Description of Course Goals and CurriculumStudents in this class will read various literature from African American writers like Olaudah Equiano (Interesting Narrative) to Richard Wright (Native Son) and even non-African American writers like Mark Twain and Herman Melville and relate it to laws passed during those times of publication and events in the African American community and the United States as a society. The first half of the course is focused on legal works from the 18th Century and the second half moves to more contemporary works from various writers on with themes like “passing as white,” “racial identity,” ect… Since my class size was so small, Professor Brown encouraged us to recommend literature to discuss in class and because of that we didn’t cover as much legal texts but we did discuss legal events. Extensive knowledge of African American history isn’t required, but does help as students will discuss events pertaining to African Americans. The most challenging aspect to this class will be to balance the longer works of literature (Pudd’n’head Wilson, Benito Cerino) along with other classes.
Learning From Classroom InstructionBeing a seminar, participation from the students is required. It is best to be able to remember what you read and be able to comment on the works. Annotating the literature will help both remembering what you read and being able to talk about it in class, whether it is a question or something that adds to the discussion. Taking notes during the seminar will help as Professor Brown will go through the theme of how the literature interacts with the law. In my class there were only a total of four students so class participation became very important.
Learning For and From AssignmentsAssigned readings vary in length from poems to extended essays and short stories. I found it helpful to audiobook the longer stories like Bonito Cerino and Pudd’n’head Wilson from YouTube while annotating the text in a Word document so I could easily navigate the story while also commenting on it so I wouldn’t forget what I heard. Assignments are in the form of short response papers (1-2 pages) and one final Dean’s Date assignment (10-12 pages). The response papers consist of selecting a quote from a reading discussed in class and forming an argument on what it says about the text as a whole. What helped me write the response papers was selecting a phrase or sentence from a reading that struck me as interesting or profound and explaining why it interested while also relating it to the rest of the reading. The Dean’s Date assignment is a research paper that examines a reading presented in class (or outside of the class) or multiple readings and forming an argument about what the text says about the time it was published in.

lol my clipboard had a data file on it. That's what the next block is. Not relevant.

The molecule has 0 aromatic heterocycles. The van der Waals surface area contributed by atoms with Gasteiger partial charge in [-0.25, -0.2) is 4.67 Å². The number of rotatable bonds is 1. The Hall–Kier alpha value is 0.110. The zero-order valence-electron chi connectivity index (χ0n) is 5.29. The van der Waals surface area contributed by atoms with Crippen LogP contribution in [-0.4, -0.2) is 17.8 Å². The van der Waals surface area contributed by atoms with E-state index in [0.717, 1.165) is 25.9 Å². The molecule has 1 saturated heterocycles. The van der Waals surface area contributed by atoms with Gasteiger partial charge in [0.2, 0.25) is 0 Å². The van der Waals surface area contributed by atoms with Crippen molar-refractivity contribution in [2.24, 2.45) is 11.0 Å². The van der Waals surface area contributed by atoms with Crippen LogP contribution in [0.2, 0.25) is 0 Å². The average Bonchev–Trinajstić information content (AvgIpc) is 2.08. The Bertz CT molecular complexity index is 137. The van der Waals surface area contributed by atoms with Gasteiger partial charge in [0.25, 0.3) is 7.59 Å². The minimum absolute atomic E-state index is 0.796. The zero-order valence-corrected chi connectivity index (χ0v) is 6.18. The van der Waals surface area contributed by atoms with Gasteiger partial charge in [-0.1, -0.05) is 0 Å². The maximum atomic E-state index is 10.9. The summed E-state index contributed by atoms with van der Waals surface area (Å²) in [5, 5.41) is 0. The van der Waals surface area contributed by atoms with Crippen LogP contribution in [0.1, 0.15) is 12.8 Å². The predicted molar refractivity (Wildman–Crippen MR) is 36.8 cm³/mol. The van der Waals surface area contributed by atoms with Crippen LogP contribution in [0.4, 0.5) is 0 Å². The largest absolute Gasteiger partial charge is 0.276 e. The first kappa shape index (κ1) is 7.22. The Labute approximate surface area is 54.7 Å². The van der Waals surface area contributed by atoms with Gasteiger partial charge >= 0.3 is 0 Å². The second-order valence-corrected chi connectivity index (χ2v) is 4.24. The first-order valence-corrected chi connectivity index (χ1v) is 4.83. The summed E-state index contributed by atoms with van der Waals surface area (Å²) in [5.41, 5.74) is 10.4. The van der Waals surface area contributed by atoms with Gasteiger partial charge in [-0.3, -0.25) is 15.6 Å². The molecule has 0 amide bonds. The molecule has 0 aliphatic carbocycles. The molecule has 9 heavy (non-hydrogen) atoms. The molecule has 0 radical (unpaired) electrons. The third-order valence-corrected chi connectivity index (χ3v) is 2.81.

External ResourcesMultiple readings will be available from Labyrinth Books as well as poems online directed from Blackboard and a couple audiobooks from YouTube. Professor Brown is also available for office hours to discuss readings presented in the class or not and help with the assignments.
What Students Should Know About This Course For Purposes Of Course SelectionStudents will learn how influential American law was to African American literature. Many African American literature discussed in one way or another the social implications or after effects of those laws or events. If a student is considering pursuing a concentration in African American Studies, I recommend this class as it goes in depth into the laws and events that convinced many well-known authors to write many famous works of literature. If you want to know what circumstances provoked your favorite African American writers to produce the major works of literature you know or haven’t seen yet, this is the class to take.
Topics in African American Literature: Fictions of Black Urban Life